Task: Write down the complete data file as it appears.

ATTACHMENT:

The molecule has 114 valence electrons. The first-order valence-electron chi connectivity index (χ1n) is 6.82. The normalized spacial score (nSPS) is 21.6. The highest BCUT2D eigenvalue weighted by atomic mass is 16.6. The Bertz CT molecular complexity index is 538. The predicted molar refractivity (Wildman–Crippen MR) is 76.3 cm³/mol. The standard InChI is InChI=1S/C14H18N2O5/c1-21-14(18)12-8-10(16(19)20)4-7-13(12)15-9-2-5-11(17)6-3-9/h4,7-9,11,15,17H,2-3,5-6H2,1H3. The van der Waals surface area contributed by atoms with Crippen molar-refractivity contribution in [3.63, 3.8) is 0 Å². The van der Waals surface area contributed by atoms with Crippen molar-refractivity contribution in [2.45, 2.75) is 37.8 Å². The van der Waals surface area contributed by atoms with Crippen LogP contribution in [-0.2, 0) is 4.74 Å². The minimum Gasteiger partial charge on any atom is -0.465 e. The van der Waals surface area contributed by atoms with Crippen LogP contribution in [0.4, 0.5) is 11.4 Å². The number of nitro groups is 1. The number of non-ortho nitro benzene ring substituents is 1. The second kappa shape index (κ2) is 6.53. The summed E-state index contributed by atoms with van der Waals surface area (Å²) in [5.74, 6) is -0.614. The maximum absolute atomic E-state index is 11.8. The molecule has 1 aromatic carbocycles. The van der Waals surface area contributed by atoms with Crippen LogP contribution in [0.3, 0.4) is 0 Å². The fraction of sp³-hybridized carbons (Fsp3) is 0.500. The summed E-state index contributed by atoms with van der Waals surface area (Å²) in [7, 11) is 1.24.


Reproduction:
The molecule has 114 valence electrons. The first-order valence-electron chi connectivity index (χ1n) is 6.82. The normalized spacial score (nSPS) is 21.6. The highest BCUT2D eigenvalue weighted by atomic mass is 16.6. The Bertz CT molecular complexity index is 538. The predicted molar refractivity (Wildman–Crippen MR) is 76.3 cm³/mol. The standard InChI is InChI=1S/C14H18N2O5/c1-21-14(18)12-8-10(16(19)20)4-7-13(12)15-9-2-5-11(17)6-3-9/h4,7-9,11,15,17H,2-3,5-6H2,1H3. The van der Waals surface area contributed by atoms with Crippen molar-refractivity contribution in [3.63, 3.8) is 0 Å². The van der Waals surface area contributed by atoms with Crippen molar-refractivity contribution in [2.45, 2.75) is 37.8 Å². The van der Waals surface area contributed by atoms with Crippen LogP contribution in [-0.2, 0) is 4.74 Å². The minimum Gasteiger partial charge on any atom is -0.465 e. The van der Waals surface area contributed by atoms with Crippen LogP contribution in [0.4, 0.5) is 11.4 Å². The number of nitro groups is 1. The number of non-ortho nitro benzene ring substituents is 1. The second kappa shape index (κ2) is 6.53. The summed E-state index contributed by atoms with van der Waals surface area (Å²) in [5.74, 6) is -0.614. The maximum absolute atomic E-state index is 11.8. The molecule has 1 aromatic carbocycles. The van der Waals surface area contributed by atoms with Crippen LogP contribution in [0.3, 0.4) is 0 Å². The fraction of sp³-hybridized carbons (Fsp3) is 0.500. The summed E-state index contributed by atoms with van der Waals surface area (Å²) in [7, 11) is 1.24.